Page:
Mind Control in Deutschland und Europa

Bewusstseinskontrolle, Voice to Skull und Gang Stalking

EUCACH-Vorschlag: EU-Richtlinie zu physischen Strahlenwaffen (Einführung)

Der EUCACH-Richtlinienvorschlag vom 1. September 2013 (Originaltext, englisch):
Teil 1 - Einführung und Erläuterung


siehe auch: Richtlinientext


EUCACH’s proposal for a EC regulation to ban new physics torture weapons in the European Union. This proposal has been submitted on 1st September 2013 to the LIBE Committee of the European Parliament together with a request for a hearing on these issues.

EUROPEAN COMMISSION

REGULATION

Council Regulation (EC) No _________________ of _________, 201_ concerning weapons systems operating on new physics principles used to torture or inflict other cruel, inhuman or degrading treatment including electronic weapons, electromagnetic weapons, magnetic weapons, directed energy weapons, geophysical weapons, wave-energy weapons, frequency weapons, genetic weapons, scalar weapons, psychotronic weapons, chemtrail aerosol weapons, implant weapons, nanotechnology weapons, high frequency active aural high altitude ultra low frequency weapons, information technology weapons.

“There are three basic types of EU legislation: regulations, directives and decisions.

“A regulation is similar to a national law with the difference that it is applicable in all EU countries.”

European Commission ec.europa.eu

“The European Commission differs from the other institutions in that it alone has legislative initiative in the EU. Only the Commission can make formal proposals for legislation: they cannot originate in the legislative branches. However, the Council and Parliament may request the Commission to draft legislation, though the Commission does have the power to refuse to do so. Under the Lisbon Treaty, EU citizens are also able to request the Commission to legislate in an area via a petition carrying one million signatures, but this is not binding.”

August 29, 2013

Council Regulation (EC) No _________________ of _________, 201_

Council Regulation (EC) No _________________ of _________, 201_ concerning weapons systems operating on new physics principles used to torture or inflict other cruel, inhuman or degrading treatment including but not limited to electronic weapons, electromagnetic weapons, magnetic weapons, directed energy weapons, geophysical weapons, wave-energy weapons, frequency weapons, genetic weapons, scalar weapons, psychotronic weapons, chemtrail aerosol weapons, implant weapons, nanotechnology weapons, high frequency active aural high altitude ultra low frequency weapons, information technology weapons.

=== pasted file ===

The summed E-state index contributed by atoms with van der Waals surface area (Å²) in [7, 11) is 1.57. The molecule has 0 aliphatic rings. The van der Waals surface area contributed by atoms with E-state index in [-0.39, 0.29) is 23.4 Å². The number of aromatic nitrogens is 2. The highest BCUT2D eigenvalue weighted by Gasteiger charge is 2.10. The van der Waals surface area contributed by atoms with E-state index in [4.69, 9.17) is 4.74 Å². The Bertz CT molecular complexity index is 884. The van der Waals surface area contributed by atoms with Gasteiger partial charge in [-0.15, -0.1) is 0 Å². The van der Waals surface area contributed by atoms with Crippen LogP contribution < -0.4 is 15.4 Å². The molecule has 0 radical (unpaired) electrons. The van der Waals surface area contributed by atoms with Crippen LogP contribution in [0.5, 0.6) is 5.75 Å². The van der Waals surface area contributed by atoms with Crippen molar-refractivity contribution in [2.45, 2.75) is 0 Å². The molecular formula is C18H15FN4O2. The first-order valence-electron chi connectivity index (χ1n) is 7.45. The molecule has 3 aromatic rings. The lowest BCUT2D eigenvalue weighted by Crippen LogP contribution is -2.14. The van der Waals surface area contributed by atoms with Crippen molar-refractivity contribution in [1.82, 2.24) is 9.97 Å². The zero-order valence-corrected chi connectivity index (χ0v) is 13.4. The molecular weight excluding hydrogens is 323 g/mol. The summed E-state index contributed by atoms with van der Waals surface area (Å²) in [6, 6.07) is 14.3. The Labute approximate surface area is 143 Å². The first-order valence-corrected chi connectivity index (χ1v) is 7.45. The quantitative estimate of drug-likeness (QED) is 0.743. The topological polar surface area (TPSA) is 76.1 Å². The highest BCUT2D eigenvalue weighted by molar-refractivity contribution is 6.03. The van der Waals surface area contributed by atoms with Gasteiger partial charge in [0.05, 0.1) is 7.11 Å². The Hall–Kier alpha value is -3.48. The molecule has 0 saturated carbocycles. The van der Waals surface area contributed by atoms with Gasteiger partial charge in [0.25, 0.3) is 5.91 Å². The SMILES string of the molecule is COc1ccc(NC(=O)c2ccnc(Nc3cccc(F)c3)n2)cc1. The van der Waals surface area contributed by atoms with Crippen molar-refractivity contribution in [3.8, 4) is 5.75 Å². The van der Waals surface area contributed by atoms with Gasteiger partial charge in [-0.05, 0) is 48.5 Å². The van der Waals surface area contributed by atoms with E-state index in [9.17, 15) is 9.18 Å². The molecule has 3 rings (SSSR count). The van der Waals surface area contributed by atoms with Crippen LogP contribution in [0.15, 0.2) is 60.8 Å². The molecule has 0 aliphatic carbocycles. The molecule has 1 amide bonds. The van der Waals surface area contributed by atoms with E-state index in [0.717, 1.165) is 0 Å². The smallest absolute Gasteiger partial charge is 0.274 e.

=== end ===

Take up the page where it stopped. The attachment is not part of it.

Official Journal _______________________________________

Council Regulation (EC) ________________________________

of ______________ 201_

concerning weapons systems operating on new physics principles used to torture or inflict other cruel, inhuman or degrading treatment including but not limited to electronic weapons, electromagnetic weapons, magnetic weapons, directed energy weapons, geophysical weapons, wave-energy weapons, frequency weapons, genetic weapons, scalar weapons, psychotronic weapons, chemtrail aerosol weapons, implant weapons, nanotechnology weapons, high frequency active aural high altitude ultra low frequency weapons, information technology weapons.

(hereinafter collectively referred to as “new physics torture weapons”).

THE COUNCIL OF THE EUROPEAN UNION,

Having regard to the Treaty establishing the European Community, and in particular Article 133 thereof,

Having regard to the proposal from the Commission,

Whereas:

(1) Pursuant to Article 6 of the Treaty on European Union, respect for human rights and fundamental freedoms constitutes one of the principles common to the Member States. In view of this, the Community resolved in 1995 to make respect for human rights and fundamental freedoms an essential element of its relations with third countries.

(2) Article 5 of the Universal Declaration of Human Rights, Article 7 of the International Covenant on Civil and Political Rights and Article 3 of the European Convention for the Protection of Human Rights and Fundamental Freedoms all lay down an unconditional, comprehensive prohibition on torture and other cruel, inhuman or degrading treatment. Other provisions, in particular the United Nations Declaration Against Torture and the 1984 United Nations Convention Against Torture and Other Cruel, Inhuman or Degrading Treatment, place an obligation on States to prevent torture.

(3) Article 2(2) of the Charter of Fundamental Rights of the European Union states that no one shall be condemned to the death penalty or executed. On 29 June 1998, the Council approved “Guidelines on EU policy towards third countries on the death penalty” and resolved that the European Union would work towards the universal abolition of the death penalty.